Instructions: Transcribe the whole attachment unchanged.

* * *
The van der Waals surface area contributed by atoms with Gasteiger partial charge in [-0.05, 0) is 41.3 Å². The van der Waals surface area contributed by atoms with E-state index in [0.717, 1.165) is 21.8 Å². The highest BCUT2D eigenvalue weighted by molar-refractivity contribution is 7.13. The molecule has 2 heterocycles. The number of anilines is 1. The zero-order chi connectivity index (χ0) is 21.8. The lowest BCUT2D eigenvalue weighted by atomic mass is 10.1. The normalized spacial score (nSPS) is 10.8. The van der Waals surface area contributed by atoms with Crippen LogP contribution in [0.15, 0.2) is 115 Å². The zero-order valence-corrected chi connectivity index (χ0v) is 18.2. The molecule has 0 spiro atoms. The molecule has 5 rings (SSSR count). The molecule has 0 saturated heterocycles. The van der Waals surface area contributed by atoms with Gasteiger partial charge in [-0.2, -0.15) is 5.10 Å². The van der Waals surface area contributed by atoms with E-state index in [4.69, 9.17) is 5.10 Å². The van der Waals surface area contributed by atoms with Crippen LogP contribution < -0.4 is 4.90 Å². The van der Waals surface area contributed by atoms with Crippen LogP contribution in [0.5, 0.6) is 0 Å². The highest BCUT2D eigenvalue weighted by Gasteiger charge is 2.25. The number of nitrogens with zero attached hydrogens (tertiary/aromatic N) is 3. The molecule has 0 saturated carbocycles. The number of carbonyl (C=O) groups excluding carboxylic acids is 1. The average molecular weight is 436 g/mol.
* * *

The van der Waals surface area contributed by atoms with Gasteiger partial charge in [-0.05, 0) is 41.3 Å². The van der Waals surface area contributed by atoms with E-state index in [0.717, 1.165) is 21.8 Å². The highest BCUT2D eigenvalue weighted by molar-refractivity contribution is 7.13. The molecule has 2 heterocycles. The number of anilines is 1. The zero-order chi connectivity index (χ0) is 21.8. The lowest BCUT2D eigenvalue weighted by atomic mass is 10.1. The normalized spacial score (nSPS) is 10.8. The van der Waals surface area contributed by atoms with Crippen LogP contribution in [0.15, 0.2) is 115 Å². The zero-order valence-corrected chi connectivity index (χ0v) is 18.2. The molecule has 0 spiro atoms. The molecule has 5 rings (SSSR count). The molecule has 0 saturated heterocycles. The van der Waals surface area contributed by atoms with Gasteiger partial charge in [-0.2, -0.15) is 5.10 Å². The van der Waals surface area contributed by atoms with E-state index in [4.69, 9.17) is 5.10 Å². The van der Waals surface area contributed by atoms with Crippen LogP contribution < -0.4 is 4.90 Å². The van der Waals surface area contributed by atoms with Crippen LogP contribution in [0.5, 0.6) is 0 Å². The highest BCUT2D eigenvalue weighted by Gasteiger charge is 2.25. The number of nitrogens with zero attached hydrogens (tertiary/aromatic N) is 3. The molecule has 0 saturated carbocycles. The number of carbonyl (C=O) groups excluding carboxylic acids is 1. The average molecular weight is 436 g/mol.